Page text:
On really nitpicky thing, and I don't blame you if you ignore this. For some reason in this sentence: "An ancient sideboard with half of one of its legs missing listed against the wall, and the wallpaper--which had a rather horrible dancing-fairy motif--had been ripped brutally at some long ago point," I kept rereading "had been ripped brutally at." Maybe if it were "had been brutally ripped at some point..." it would be clearer? I think I am trying to read it as "ripped at," like "he ripped at the wall" instead of "ripped at some point."

Aaaaanyway you're such a smooth writer that the occasional phrase that stops me to reread for clarity really stands out. I hope it's not offensive nitpicking?
fernwithy From: fernwithy Date: November 16th, 2005 07:42 pm (UTC) (Link)
No, it's good. I use these comments when I beta. ;)

I'm not a huge Hagrid fan, either, but if I'm going to be using the Forbidden Forest, he's definitely got to be there at some point.
hermia7 From: hermia7 Date: November 16th, 2005 07:50 pm (UTC) (Link)
Glad you take it in the spirit in which it's given! I'm a journalist but I would really rather be an editor, I think.

Yes, of course Hagrid has to pop up—it's just relief to see it done without the horrible "I AM WRITING DIALECT!" approach.

(I friended you, after months of lurking and ages reading your fics. I hope you don't mind.)
antonia_east From: antonia_east Date: November 16th, 2005 04:10 am (UTC) (Link)
Joy is refreshing my f/list one last time and finding that Shades has been updated! I loved the glimpse we have of her Patronus here, and the detail of Charlie's kitten. Two green oak leaves - I suppose they have some secret significance?
I can't remember how brit-pickety you like to be, but you had a 'fall' rather than an 'autumn' in there ... paragraph starting She hurried to McGonagall's gate.
fernwithy From: fernwithy Date: November 16th, 2005 04:13 am (UTC) (Link)
Better to catch it now than in the final version. Though I will :headdesk: myself for an hour over it.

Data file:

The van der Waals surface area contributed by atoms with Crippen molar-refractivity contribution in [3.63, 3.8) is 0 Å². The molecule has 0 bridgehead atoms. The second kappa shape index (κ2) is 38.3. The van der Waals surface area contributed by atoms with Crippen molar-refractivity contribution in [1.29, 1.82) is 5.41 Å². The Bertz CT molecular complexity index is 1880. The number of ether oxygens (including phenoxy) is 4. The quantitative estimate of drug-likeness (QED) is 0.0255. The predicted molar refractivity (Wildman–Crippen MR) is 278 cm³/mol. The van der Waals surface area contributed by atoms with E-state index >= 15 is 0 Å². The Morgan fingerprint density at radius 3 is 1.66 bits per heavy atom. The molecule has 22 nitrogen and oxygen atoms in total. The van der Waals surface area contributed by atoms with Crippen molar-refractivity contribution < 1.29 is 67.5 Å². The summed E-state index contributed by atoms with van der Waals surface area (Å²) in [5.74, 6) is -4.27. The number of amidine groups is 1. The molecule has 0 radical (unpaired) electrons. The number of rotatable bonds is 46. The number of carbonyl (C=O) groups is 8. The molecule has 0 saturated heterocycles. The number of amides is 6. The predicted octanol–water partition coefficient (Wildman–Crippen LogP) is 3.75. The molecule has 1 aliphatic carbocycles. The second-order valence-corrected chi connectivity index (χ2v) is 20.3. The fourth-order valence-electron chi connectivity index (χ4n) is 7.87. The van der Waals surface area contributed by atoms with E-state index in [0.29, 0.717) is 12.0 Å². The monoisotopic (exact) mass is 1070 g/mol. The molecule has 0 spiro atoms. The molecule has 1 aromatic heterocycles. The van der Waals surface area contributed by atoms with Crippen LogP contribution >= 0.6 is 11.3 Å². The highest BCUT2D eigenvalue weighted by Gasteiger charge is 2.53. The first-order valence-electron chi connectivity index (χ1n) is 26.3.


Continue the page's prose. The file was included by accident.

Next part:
thewhiteowl From: thewhiteowl Date: November 16th, 2005 09:40 am (UTC) (Link)
While we're on Britpicks, I think 'turned her ankle' or 'twisted her ankle' would be better than 'rolled'.

You write Hagrid very well. :)
fernwithy From: fernwithy Date: November 16th, 2005 07:43 pm (UTC) (Link)
I guess I think of "rolling" as different from twisting or turning. I can't explain how, though I've used all three, and the latter two are more common.
harriet_wimsey From: harriet_wimsey Date: November 16th, 2005 04:59 am (UTC) (Link)
She jumped at batted at it
Should that be "and"?

Lovely excerpt. It's nice that Tonks can feel competent at something, and I liked the part about fixing up the Shrieking Shack, too. I'm curious about those oak leaves. And if you feel like writing Shades, no one's about to stop you! We'll all cheer instead.
fernwithy From: fernwithy Date: November 16th, 2005 07:45 pm (UTC) (Link)

Heh, my NaNo word count should stop me. I'm in the doldrums there, and I spent all day thinking, "I really want to be writing Shades and I can't because I have to work on that thing and..." Well, I'll get work done on it today. Doing 2000 words a day means I can take a total of five days off in November, so a third won't totally kill me.
harriet_wimsey From: harriet_wimsey Date: November 16th, 2005 08:11 pm (UTC) (Link)
I know NaNo's about making yourself work, but it should also be enjoyable. If you need a day off here and there to recharge, you should take it! You seem to be enjoying yourself much more this time around than last year, and I'd hate to see you jeapordize that by pushing yourself too hard.
izhilzha From: izhilzha Date: November 16th, 2005 06:04 am (UTC) (Link)
After the depression and angst of the previous installments, this was....sorely needed. The stream and the distant sunlight...and Hagrid showing up, being just himself, worried for his brother....

Tonks needed this, but we did too, and thank you for giving it to us.

*goes off to wonder about young, green oak leaves*
izhilzha From: izhilzha Date: November 16th, 2005 06:05 am (UTC) (Link)